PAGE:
When exploring the subject of HIV, you’ll probably chance upon misinformation. Most of the concern and disinformation relating to HIV testing surrounds the issue of how soon after exposure to the virus, an HIV test can detect it. An HIV test cannot detect the virus immediately following exposure. Meanwhile, Healthy MD HIV testing can help you get the information you need to make the right decisions about your health.
Usually, there is a window period after infection where the virus may not be detectable. This is generally between two and eight weeks. How soon you find out about your status depends on:
- The test you choose
- Your biology
- Viral load.
For instance, a NAT (details coming right up) test can detect the virus within two weeks of infection, while other tests like the ELISA might take up to three months. Let’s discuss a few types of tests to paint a clearer picture of the timeline. But first…
If you think you may have been exposed to HIV, seek medical treatment first. Who knows, it could be the most critical decision you ever make. And if you do, your doctor may prescribe post-exposure prophylaxis (PEP)- a medical treatment that may stop the infection if taken within 72 hours (3 days) after a possible exposure.
But, PEP is not 100% effective and is meant for emergencies. Plus, it is not a substitute for safer sex practices. Talk to your doctor or an HIV counselor to see if PEP is right for you. Otherwise, you may consider the Nucleic Acid Test to detect the virus a few days after infection.
Nucleic Acid Test
A nucleic acid test (NAT) is a lab test designed to look for the genetic material of the human immunodeficiency virus (HIV). The test can detect the presence of HIV in your blood soon after infection, as early as ten days. In short, NAT can identify early infections before antibodies develop.
Physicians can also use NAT to screen blood and organs for transplantation. Technicians usually perform the test on blood samples or tissue samples from the mouth or rectum. They first treat the sample with a chemical that breaks down cellular material.
This leaves the HIV genetic material behind, which can then be amplified using a process called polymerase chain reaction (PCR). The amplified HIV genetic material is then detected using a method called hybridization. NAT can detect very low levels of HIV genetic material.
That said, it is expensive and requires specialized know-how and equipment. For these reasons, NAT is not routinely used in clinical settings.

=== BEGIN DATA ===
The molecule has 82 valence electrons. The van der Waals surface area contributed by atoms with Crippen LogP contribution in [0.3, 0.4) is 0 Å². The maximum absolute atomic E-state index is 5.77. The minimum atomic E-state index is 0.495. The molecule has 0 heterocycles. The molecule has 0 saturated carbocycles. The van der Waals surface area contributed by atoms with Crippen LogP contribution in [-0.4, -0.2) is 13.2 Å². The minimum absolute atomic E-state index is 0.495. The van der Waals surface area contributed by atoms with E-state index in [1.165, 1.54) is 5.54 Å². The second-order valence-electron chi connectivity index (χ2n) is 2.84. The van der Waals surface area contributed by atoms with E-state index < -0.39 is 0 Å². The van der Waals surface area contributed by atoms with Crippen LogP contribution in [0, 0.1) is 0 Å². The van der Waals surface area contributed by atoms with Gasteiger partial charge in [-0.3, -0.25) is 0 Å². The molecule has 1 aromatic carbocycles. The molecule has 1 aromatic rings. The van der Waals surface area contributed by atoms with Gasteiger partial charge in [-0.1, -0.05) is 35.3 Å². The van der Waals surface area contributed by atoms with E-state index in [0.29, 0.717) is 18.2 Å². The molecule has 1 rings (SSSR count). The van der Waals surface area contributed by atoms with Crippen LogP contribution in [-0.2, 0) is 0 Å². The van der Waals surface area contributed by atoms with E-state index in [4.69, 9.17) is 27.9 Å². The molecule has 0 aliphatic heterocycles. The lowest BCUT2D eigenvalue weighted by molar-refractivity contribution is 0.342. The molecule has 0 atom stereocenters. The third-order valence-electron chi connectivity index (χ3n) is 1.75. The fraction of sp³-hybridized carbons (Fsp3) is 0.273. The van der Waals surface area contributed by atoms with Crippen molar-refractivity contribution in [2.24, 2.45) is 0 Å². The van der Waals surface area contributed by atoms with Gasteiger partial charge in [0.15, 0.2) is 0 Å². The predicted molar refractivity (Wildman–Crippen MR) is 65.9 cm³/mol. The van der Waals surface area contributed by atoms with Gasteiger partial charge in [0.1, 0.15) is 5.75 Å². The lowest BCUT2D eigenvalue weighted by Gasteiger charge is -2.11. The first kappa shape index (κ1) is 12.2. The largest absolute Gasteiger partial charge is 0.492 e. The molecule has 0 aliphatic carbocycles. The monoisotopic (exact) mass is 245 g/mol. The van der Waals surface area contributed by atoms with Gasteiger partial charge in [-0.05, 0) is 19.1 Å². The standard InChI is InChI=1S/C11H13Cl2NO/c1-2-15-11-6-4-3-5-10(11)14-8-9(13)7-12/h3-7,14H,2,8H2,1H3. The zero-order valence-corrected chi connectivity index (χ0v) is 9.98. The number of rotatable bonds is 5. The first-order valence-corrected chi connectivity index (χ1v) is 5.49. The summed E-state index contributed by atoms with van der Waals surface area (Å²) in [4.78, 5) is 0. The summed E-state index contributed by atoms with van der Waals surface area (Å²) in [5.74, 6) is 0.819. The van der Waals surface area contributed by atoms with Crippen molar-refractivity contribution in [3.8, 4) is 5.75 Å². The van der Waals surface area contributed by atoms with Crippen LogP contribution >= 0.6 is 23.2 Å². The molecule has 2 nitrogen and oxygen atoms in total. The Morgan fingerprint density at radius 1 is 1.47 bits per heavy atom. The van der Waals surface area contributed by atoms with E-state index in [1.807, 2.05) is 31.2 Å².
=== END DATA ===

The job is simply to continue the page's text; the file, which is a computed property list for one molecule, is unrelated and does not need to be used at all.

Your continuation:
Self-testing at home can be an option if you’re uncomfortable with going to a doctor or testing site. Home test kits are available online and at some pharmacies- you can check out Healthy MD for options.
These kits usually require a small blood sample, which is then sent to a laboratory for testing. Alternatively, you may opt for a test kit allowing you to swab your gums for oral fluid(saliva). Such a test lets you read the results in 20 to 40 minutes.
The main upside of home testing is that it can be done anonymously and in the privacy of your home. However, home test kits are not as accurate as tests done by a health care professional. You’ll also have to wait at least 90 days after exposure before taking a home test, as it takes time for the virus to show up in the blood.
No Test is Perfect
There is always a chance that the test you choose could give a false-negative result, which means you could have HIV, but the test says you don’t. False-negative results can occur if the test is done too soon after exposure or if your viral load is low. Besides, the result means you’ll need to be retested.
Conversely, a false-positive result implies you have HIV while you don’t. This can happen if you have another condition that causes your immune system to produce antibodies (such as autoimmune disease, pregnancy) or if you’ve been vaccinated for hepatitis B. A retest can help confirm the diagnosis if you have a positive result.
Doctors may use various tests to determine whether or not you have the virus. If your healthcare provider confirms an initial positive result by retesting you, they can recommend different treatments to keep the virus under control. These treatments can dramatically improve your quality of life and extend your lifespan. And even if the test comes back negative, it helps to get checked out by a doctor to be safe.